In a statement, Rehberg voiced his concern with the proposal.
"While I’m glad the Department of Interior has finally released these pages, I can certainly understand why they wanted to keep them a secret. A single sentence acknowledging the benefit of public input won’t appease Montanans when the rest of the document lays out plans to circumvent that input if it doesn’t fall in line with the pre-constructed plans of unelected Washington bureaucrats. The new pages make a disturbing case for bypassing Congress with a unilateral presidential designation of National Monuments. This was the worst-case scenario, and it’s no longer hypothetical."
In a release from the Western Congressional Caucus, Bishop gave a similarly grim assessment of the document.
"These 14 pages are further evidence of this Administration’s efforts, under the guidance of [DOI] Secretary Salazar, to control western lands by unilaterally locking them up without input from local residents and stakeholders nor the approval of Congress. Their plotting behind closed doors is disingenuous at best and flies in the face of this Administration’s so-called ‘transparency’," Bishop stated. "Thousands of westerners whose livelihoods depend upon access to our public lands stand to be affected by these decisions and yet this document blatantly goes out of its way to exclude their input or participation. If there was any question about whether or not this Administration has declared a war on the West, these new documents are evidence enough."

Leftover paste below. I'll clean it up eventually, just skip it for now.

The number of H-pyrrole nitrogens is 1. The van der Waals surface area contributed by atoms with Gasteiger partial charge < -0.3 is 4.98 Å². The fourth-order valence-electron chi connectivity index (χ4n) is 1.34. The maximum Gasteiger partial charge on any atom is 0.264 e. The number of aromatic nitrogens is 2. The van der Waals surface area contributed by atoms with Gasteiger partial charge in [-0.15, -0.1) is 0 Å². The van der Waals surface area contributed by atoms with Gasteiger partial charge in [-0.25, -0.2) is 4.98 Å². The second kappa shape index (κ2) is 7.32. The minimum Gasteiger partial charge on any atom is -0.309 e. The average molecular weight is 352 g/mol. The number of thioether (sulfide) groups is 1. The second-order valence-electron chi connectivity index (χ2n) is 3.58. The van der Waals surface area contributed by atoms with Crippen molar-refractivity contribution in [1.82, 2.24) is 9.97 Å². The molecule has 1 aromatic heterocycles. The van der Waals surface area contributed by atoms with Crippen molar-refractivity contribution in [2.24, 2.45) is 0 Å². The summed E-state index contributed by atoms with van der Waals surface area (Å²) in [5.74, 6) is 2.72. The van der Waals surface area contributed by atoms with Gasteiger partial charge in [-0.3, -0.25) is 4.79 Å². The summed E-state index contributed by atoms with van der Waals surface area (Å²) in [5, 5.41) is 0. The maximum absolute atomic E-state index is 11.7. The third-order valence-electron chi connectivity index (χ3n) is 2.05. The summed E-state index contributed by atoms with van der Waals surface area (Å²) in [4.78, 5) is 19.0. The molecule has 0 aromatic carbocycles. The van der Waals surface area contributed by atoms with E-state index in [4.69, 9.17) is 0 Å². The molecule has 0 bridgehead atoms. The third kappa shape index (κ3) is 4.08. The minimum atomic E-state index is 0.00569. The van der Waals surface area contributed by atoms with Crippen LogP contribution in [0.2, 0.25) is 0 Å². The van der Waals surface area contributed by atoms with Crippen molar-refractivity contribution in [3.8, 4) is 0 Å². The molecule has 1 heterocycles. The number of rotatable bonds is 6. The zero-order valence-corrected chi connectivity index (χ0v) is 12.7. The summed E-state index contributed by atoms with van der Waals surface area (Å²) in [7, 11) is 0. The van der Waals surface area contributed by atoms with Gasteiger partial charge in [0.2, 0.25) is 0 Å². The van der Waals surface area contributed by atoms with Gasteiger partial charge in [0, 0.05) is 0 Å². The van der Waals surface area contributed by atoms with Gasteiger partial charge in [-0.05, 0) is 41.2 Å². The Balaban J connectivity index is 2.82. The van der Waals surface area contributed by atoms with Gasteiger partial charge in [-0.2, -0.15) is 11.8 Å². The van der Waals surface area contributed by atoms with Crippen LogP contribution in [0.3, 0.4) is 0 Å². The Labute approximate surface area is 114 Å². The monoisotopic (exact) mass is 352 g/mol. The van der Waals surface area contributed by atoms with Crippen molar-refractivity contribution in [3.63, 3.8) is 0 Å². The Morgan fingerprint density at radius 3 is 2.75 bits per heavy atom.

DOI and BLM have remained firm in maintaining that the Treasured Landscapes document does not represent a wholesale departure from previous public lands management. They claim that the proposals in the document represent no more than brainstorming about a possible future direction, and that public input remains a key element in public lands policy.